Here is how to recognize the best growth investment stocks and how to execute this investment strategy
Growth investing is an investment strategy which investors use to find stocks with higher earnings growth prospects. It doesn’t matter how high their prices are. These stocks usually have low dividend yields. Also, they have higher volatility and limited downside protection. Moreover, they are highly sensitive to changes in interest rates. The companies with stocks that trade at high valuation levels usually have a high P/E ratio, high P/B, and P/S ratio.
Growth investing is focused on capital appreciation. Growth investors invest only in companies that have above-median growth. Even if the stock price looks expensive and metrics like price-to-earnings or price-to-book ratios, confirm that. The growth investing strategy is in contrast with value investing.
This investing strategy’s focus is on a company that has a track record of high or rising growth. For example, a company has a stock price that has rise year after year over 3 or 4 years. Such stock is a target of growth investors. But the timeline shouldn’t be so long. Even if a stock rise at price every week for 3 weeks in a row growth investors will be interested in that stock.
Growth investing doesn’t consider direct research or fundamentals only. Very often it may be a response to the market sentiment.
For example, if you drive BMW and your friends also drive a BMW car. And say, the stock has gone up every month for the last six months. Then you know that the overall market sentiment is good. And the sentiment of the consumers is also a good and valuable metric for growth investors.
So, you would buy BMW stock if you support the growth investing viewpoint.
Who are growth investors?
Some famous investors such as Warren Buffett have stated that there is no theoretical difference between the concepts of value and growth (“Growth and Value Investing are joined at the hip”).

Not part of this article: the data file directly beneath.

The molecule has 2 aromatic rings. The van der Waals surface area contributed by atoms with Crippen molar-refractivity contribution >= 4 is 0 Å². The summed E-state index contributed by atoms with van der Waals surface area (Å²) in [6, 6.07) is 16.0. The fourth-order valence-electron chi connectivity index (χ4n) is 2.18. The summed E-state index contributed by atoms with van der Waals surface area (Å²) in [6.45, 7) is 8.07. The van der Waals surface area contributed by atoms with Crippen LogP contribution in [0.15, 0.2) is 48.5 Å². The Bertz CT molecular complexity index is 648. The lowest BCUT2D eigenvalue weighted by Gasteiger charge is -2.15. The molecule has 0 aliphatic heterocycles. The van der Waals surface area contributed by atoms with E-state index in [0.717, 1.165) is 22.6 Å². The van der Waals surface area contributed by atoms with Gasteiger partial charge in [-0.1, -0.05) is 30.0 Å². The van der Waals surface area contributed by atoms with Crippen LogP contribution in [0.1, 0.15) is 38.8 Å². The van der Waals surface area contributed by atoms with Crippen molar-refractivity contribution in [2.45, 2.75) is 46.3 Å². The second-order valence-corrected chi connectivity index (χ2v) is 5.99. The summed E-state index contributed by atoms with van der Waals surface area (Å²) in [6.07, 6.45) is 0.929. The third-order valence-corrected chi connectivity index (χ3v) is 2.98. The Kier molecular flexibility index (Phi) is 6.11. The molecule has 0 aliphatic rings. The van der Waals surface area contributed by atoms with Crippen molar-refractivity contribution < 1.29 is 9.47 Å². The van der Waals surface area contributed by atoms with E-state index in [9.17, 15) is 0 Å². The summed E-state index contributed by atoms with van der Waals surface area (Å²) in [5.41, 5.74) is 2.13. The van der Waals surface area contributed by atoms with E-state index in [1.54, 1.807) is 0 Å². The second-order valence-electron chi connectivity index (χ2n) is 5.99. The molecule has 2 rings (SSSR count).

That’s because the growth is always a component in the calculation of value. It is constituting a variable whose importance can range from a little too vast. And whose impact can be both negative as well as positive?
Buffet’s opinion in one sentence is: “It’s far better to buy a wonderful company at a fair price than a fair company at a wonderful price”.
But the real father of growth investing is Thomas Rowe Price, Jr. who worked and promoted growth investing through his company T. Rowe Price. He founded this company in 1937 and today is a publicly-traded multinational investment firm.
How to execute a growth investment strategy?
The following businesses are suitable for growth investing:
- Emerging markets
- Recovery shares
- Blue chips
- Internet and technology stock
- Smaller companies
- Special Situations
What is the main issue with growth investing? It is the fear you are buying at the top of the growth curve. One way to avoid this is to look for long-term growth patterns.
Don’t look at growth surges that last one week, or one month or several months. If you really found a solid company, it should have a history of solid growth. And be able to demonstrate an upward trend in their share price over many years.
But, Most investors do not relly on growth investing alone. They look at other indicators that can support a pattern for future growth. Let’s take the BMW as an example again.